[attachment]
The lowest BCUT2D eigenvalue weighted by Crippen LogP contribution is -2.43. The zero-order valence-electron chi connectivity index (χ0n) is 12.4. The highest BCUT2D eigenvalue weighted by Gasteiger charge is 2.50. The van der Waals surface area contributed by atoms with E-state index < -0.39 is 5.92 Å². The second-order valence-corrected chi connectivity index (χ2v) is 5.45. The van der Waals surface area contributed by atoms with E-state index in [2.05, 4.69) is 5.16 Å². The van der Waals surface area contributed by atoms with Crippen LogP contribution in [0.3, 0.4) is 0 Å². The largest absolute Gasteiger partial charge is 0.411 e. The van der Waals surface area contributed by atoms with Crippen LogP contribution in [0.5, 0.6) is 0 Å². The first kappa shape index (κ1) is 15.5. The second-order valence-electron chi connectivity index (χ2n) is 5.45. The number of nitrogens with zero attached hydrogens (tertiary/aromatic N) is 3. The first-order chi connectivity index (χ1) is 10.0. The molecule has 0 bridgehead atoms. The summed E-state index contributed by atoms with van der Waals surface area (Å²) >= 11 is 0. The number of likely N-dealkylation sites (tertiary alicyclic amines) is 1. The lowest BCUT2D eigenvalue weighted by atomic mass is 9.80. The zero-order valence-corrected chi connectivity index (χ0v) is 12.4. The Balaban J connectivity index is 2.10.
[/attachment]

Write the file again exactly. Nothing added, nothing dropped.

The lowest BCUT2D eigenvalue weighted by Crippen LogP contribution is -2.43. The zero-order valence-electron chi connectivity index (χ0n) is 12.4. The highest BCUT2D eigenvalue weighted by Gasteiger charge is 2.50. The van der Waals surface area contributed by atoms with E-state index < -0.39 is 5.92 Å². The second-order valence-corrected chi connectivity index (χ2v) is 5.45. The van der Waals surface area contributed by atoms with E-state index in [2.05, 4.69) is 5.16 Å². The van der Waals surface area contributed by atoms with Crippen LogP contribution in [0.3, 0.4) is 0 Å². The largest absolute Gasteiger partial charge is 0.411 e. The van der Waals surface area contributed by atoms with Crippen LogP contribution in [0.5, 0.6) is 0 Å². The first kappa shape index (κ1) is 15.5. The second-order valence-electron chi connectivity index (χ2n) is 5.45. The number of nitrogens with zero attached hydrogens (tertiary/aromatic N) is 3. The first-order chi connectivity index (χ1) is 10.0. The molecule has 0 bridgehead atoms. The summed E-state index contributed by atoms with van der Waals surface area (Å²) >= 11 is 0. The number of likely N-dealkylation sites (tertiary alicyclic amines) is 1. The lowest BCUT2D eigenvalue weighted by atomic mass is 9.80. The zero-order valence-corrected chi connectivity index (χ0v) is 12.4. The Balaban J connectivity index is 2.10.